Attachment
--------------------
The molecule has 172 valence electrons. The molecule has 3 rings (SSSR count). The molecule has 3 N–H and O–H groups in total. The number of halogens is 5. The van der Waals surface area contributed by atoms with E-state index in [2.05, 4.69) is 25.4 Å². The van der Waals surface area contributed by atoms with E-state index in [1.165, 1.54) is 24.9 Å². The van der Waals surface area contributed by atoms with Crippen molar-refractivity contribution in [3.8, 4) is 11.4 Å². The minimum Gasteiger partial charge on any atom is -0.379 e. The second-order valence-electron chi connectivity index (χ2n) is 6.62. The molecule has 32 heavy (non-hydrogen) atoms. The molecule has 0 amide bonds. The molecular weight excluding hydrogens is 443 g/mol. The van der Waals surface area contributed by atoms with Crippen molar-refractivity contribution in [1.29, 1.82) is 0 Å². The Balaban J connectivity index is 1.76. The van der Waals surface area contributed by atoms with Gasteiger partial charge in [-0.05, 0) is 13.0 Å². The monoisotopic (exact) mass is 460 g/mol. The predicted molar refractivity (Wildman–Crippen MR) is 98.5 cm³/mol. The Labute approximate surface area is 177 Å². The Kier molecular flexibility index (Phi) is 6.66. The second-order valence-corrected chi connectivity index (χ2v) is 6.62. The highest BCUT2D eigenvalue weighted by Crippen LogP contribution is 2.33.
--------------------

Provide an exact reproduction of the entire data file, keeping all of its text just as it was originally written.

The molecule has 172 valence electrons. The molecule has 3 rings (SSSR count). The molecule has 3 N–H and O–H groups in total. The number of halogens is 5. The van der Waals surface area contributed by atoms with E-state index in [2.05, 4.69) is 25.4 Å². The van der Waals surface area contributed by atoms with E-state index in [1.165, 1.54) is 24.9 Å². The van der Waals surface area contributed by atoms with Crippen molar-refractivity contribution in [3.8, 4) is 11.4 Å². The minimum Gasteiger partial charge on any atom is -0.379 e. The second-order valence-electron chi connectivity index (χ2n) is 6.62. The molecule has 32 heavy (non-hydrogen) atoms. The molecule has 0 amide bonds. The molecular weight excluding hydrogens is 443 g/mol. The van der Waals surface area contributed by atoms with Crippen molar-refractivity contribution in [1.29, 1.82) is 0 Å². The Balaban J connectivity index is 1.76. The van der Waals surface area contributed by atoms with Gasteiger partial charge in [-0.05, 0) is 13.0 Å². The monoisotopic (exact) mass is 460 g/mol. The predicted molar refractivity (Wildman–Crippen MR) is 98.5 cm³/mol. The Labute approximate surface area is 177 Å². The Kier molecular flexibility index (Phi) is 6.66. The second-order valence-corrected chi connectivity index (χ2v) is 6.62. The highest BCUT2D eigenvalue weighted by Crippen LogP contribution is 2.33.